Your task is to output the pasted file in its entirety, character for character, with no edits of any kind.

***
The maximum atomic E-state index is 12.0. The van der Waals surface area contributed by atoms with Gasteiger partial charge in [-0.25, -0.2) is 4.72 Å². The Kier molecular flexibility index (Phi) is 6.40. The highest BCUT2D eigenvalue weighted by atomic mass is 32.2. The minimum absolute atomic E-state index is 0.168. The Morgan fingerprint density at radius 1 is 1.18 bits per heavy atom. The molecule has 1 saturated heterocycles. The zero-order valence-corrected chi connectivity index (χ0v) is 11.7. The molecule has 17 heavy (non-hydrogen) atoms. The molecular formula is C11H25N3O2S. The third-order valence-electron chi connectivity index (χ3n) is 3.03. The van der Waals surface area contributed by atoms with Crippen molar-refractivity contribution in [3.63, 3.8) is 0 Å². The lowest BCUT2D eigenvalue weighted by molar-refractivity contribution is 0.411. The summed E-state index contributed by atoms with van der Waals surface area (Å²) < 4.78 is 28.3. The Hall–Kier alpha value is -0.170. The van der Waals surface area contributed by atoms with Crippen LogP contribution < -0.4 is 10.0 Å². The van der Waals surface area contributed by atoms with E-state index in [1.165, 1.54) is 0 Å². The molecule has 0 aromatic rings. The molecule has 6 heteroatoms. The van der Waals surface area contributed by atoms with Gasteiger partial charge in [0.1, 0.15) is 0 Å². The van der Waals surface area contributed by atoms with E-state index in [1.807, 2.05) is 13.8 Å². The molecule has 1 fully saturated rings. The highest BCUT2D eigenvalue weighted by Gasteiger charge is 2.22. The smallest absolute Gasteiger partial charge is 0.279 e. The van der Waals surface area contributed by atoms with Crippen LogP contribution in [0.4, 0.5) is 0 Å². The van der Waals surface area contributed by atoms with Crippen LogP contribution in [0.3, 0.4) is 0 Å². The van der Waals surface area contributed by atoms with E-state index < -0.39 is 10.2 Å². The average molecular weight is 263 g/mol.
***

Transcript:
The maximum atomic E-state index is 12.0. The van der Waals surface area contributed by atoms with Gasteiger partial charge in [-0.25, -0.2) is 4.72 Å². The Kier molecular flexibility index (Phi) is 6.40. The highest BCUT2D eigenvalue weighted by atomic mass is 32.2. The minimum absolute atomic E-state index is 0.168. The Morgan fingerprint density at radius 1 is 1.18 bits per heavy atom. The molecule has 1 saturated heterocycles. The zero-order valence-corrected chi connectivity index (χ0v) is 11.7. The molecule has 17 heavy (non-hydrogen) atoms. The molecular formula is C11H25N3O2S. The third-order valence-electron chi connectivity index (χ3n) is 3.03. The van der Waals surface area contributed by atoms with Crippen molar-refractivity contribution in [3.63, 3.8) is 0 Å². The lowest BCUT2D eigenvalue weighted by molar-refractivity contribution is 0.411. The summed E-state index contributed by atoms with van der Waals surface area (Å²) < 4.78 is 28.3. The Hall–Kier alpha value is -0.170. The van der Waals surface area contributed by atoms with Crippen LogP contribution < -0.4 is 10.0 Å². The van der Waals surface area contributed by atoms with E-state index in [1.165, 1.54) is 0 Å². The molecule has 0 aromatic rings. The molecule has 6 heteroatoms. The van der Waals surface area contributed by atoms with Gasteiger partial charge in [0.1, 0.15) is 0 Å². The van der Waals surface area contributed by atoms with E-state index in [1.807, 2.05) is 13.8 Å². The molecule has 1 fully saturated rings. The highest BCUT2D eigenvalue weighted by Gasteiger charge is 2.22. The smallest absolute Gasteiger partial charge is 0.279 e. The van der Waals surface area contributed by atoms with Crippen LogP contribution in [0.4, 0.5) is 0 Å². The van der Waals surface area contributed by atoms with Crippen LogP contribution in [0.3, 0.4) is 0 Å². The van der Waals surface area contributed by atoms with E-state index < -0.39 is 10.2 Å². The average molecular weight is 263 g/mol.